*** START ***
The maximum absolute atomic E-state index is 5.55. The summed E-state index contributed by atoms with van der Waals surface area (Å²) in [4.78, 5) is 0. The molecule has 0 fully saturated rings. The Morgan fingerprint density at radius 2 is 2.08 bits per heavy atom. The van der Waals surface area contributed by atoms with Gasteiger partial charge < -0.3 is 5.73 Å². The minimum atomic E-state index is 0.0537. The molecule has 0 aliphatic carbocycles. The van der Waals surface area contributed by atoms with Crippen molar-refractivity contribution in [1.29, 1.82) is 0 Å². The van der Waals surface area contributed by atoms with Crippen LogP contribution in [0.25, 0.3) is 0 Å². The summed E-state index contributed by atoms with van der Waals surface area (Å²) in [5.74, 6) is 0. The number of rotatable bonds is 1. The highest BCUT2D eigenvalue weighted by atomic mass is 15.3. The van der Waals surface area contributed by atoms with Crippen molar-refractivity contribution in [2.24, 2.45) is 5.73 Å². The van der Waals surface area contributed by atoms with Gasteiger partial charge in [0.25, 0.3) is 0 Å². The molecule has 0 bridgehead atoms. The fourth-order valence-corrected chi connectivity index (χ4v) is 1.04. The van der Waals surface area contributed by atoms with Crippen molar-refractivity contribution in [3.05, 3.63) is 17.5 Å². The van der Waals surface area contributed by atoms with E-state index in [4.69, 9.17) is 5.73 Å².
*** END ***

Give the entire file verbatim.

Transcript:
The maximum absolute atomic E-state index is 5.55. The summed E-state index contributed by atoms with van der Waals surface area (Å²) in [4.78, 5) is 0. The molecule has 0 fully saturated rings. The Morgan fingerprint density at radius 2 is 2.08 bits per heavy atom. The van der Waals surface area contributed by atoms with Gasteiger partial charge < -0.3 is 5.73 Å². The minimum atomic E-state index is 0.0537. The molecule has 0 aliphatic carbocycles. The van der Waals surface area contributed by atoms with Crippen molar-refractivity contribution in [1.29, 1.82) is 0 Å². The van der Waals surface area contributed by atoms with Crippen LogP contribution in [0.25, 0.3) is 0 Å². The summed E-state index contributed by atoms with van der Waals surface area (Å²) in [5.74, 6) is 0. The number of rotatable bonds is 1. The highest BCUT2D eigenvalue weighted by atomic mass is 15.3. The van der Waals surface area contributed by atoms with Crippen molar-refractivity contribution in [2.24, 2.45) is 5.73 Å². The van der Waals surface area contributed by atoms with Gasteiger partial charge in [0.25, 0.3) is 0 Å². The molecule has 0 bridgehead atoms. The fourth-order valence-corrected chi connectivity index (χ4v) is 1.04. The van der Waals surface area contributed by atoms with Crippen molar-refractivity contribution in [3.05, 3.63) is 17.5 Å². The van der Waals surface area contributed by atoms with E-state index in [4.69, 9.17) is 5.73 Å².